Vigneault took the Flyers’ job in April because he believed in the potential. A head coach with two Stanley Cup Final appearances, Vigneault saw another sincere shot at the sport’s pinnacle achievement right here in Philadelphia.

Watching the Flyers get convincingly outworked and outplayed in consecutive losses to divisional opponents was not a part of his vision. He feels the Flyers are capable of much more and not many would disagree with that assertion.

The Flyers followed up an uneven 5-3 loss to the Islanders with an embarrassing 7-1 defeat to the Penguins. They finished October 5-5-1 and are a combined 31-38-7 during the season’s opening month over the past seven years.

In particular, Vigneault wants his established players to set the bar.

“At the end of the day, we’ve got to push the reset button here,” Vigneault told reporters Tuesday night in Pittsburgh. “Our leaders have to lead by their play on the ice. We’re going to go home, reset and get ready for the next game.

“There’s no doubt in my mind and there should be no doubt in anybody’s mind that we’re a much better team than we’ve shown the last couple of games.”

Will the Flyers answer his call? They’ve got a fair challenge.

Vigneault is looking at his veterans who have been here before. The Flyers’ core has been given chances, it has gone through different head coaches and seasons.

This head coach might be its best bet to prove itself. The Flyers are nowhere close to panic mode, when everyone on the outside questions everything on the inside. This season, the Flyers have better depth at forward (even with injuries), two accomplished defensemen and their goalie of the future coming into the present.

They’ve made strides in special teams, scoring and goal prevention.

Through 11 games last season, the Flyers allowed a league-high 46 goals, scored 31, had the 24th-ranked power play (15 percent) and the worst-ranked penalty kill (67.5 percent).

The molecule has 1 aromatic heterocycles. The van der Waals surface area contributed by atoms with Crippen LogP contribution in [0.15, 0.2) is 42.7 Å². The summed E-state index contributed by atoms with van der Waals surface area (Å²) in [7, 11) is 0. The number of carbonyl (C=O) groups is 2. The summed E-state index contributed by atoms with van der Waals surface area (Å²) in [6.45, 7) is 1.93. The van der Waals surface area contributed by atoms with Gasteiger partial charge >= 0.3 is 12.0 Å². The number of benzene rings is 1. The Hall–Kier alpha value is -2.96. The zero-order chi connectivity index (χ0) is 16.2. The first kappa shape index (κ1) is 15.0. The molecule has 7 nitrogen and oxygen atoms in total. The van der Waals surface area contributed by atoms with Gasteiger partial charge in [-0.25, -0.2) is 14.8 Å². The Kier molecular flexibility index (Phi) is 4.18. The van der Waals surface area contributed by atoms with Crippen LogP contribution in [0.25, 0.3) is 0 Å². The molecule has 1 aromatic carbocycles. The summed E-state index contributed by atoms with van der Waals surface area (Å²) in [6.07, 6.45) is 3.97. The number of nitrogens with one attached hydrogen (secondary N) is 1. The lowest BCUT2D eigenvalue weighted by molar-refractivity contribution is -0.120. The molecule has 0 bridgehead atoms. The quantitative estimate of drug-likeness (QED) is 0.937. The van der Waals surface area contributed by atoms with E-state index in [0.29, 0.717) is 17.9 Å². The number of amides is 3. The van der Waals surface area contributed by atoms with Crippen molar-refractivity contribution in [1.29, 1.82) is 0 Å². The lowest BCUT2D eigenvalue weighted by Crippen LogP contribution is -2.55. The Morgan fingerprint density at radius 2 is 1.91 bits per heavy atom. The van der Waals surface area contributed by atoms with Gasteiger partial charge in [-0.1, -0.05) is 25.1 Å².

Through 11 games this season, the Flyers have allowed 37 goals, scored 36, have the 10th-ranked power play (23.8 percent) and sixth-ranked penalty kill (85.3 percent).

But October wasn’t a whole lot different from years past.

And once again, the head coach is expecting much more.

It’s time for the Flyers to answer the call.

Following another divisional game Friday night against the Devils in New Jersey, the Flyers return home Saturday night to face the Maple Leafs.

Behind the Flyers’ bench, Vigneault will continue to look for his challenge to be met.

One of the coaches on the opposing bench will know how he feels.

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Former Flyers head coach Dave Hakstol hired by Maple Leafs as assistant coach

Former Flyers head coach Dave Hakstol hired by Maple Leafs as assistant coach

VOORHEES, N.J. — Dave Hakstol is back in the NHL.

The former Flyers head coach was hired by the Maple Leafs on Saturday as an assistant coach. Hakstol's new job comes six and a half months after he was fired by the Flyers.

Hakstol will work under accomplished head coach Mike Babcock.

"I'm excited to have the opportunity to join the Maple Leafs coaching staff," Hakstol said, via the Maple Leafs' official team website. "I look forward to building relationships with the players and getting to work with the entire group."

Toronto, loaded with talent, is coming off back-to-back seasons of 100 or more points but consecutive first-round playoff exits. The Maple Leafs feature plenty of youth in Auston Matthews (21 years old), Mitch Marner (if he's back; 22), Kasperi Kapanen (22), William Nylander (23) and Andreas Johnsson (24), to name a handful of guys.

Hakstol came to the Flyers fresh out of the college ranks from North Dakota. He was regarded as a coach who could mold younger players given his success with the Fighting Hawks.

In Philadelphia, Hakstol went 134-101-42 with a pair of first-round playoff exits over parts of four seasons. His fate as head coach became heavily ominous when former general manager Ron Hextall was suddenly fired in late November. After a disastrous road trip in December and with the Flyers (12-15-4) in last place of the Metropolitan Division, allowing the NHL's second-most goals per game (3.74), new general manager Chuck Fletcher relieved Hakstol of his duties.

"I came away tremendously impressed with Dave as a human being, but to my eyes, there was a disconnect between what he was preaching and how the players were playing," Fletcher said at the time. "As the leader of the team, that responsibility falls on him and I felt at this point, we needed a new voice.

"Dave tried, Dave was prepared, Dave's smart, Dave's a good coach."

Hakstol has the qualities that make you think he will be better off as an assisant coach at the NHL level. He is a detail-oriented, tireless worker.

"Dave Hakstol is one of the hardest-working people I know," Hextall said. "He's got a lot of respect around the league. You'd be shocked when I talk to my colleagues how much respect he has. He's a good coach."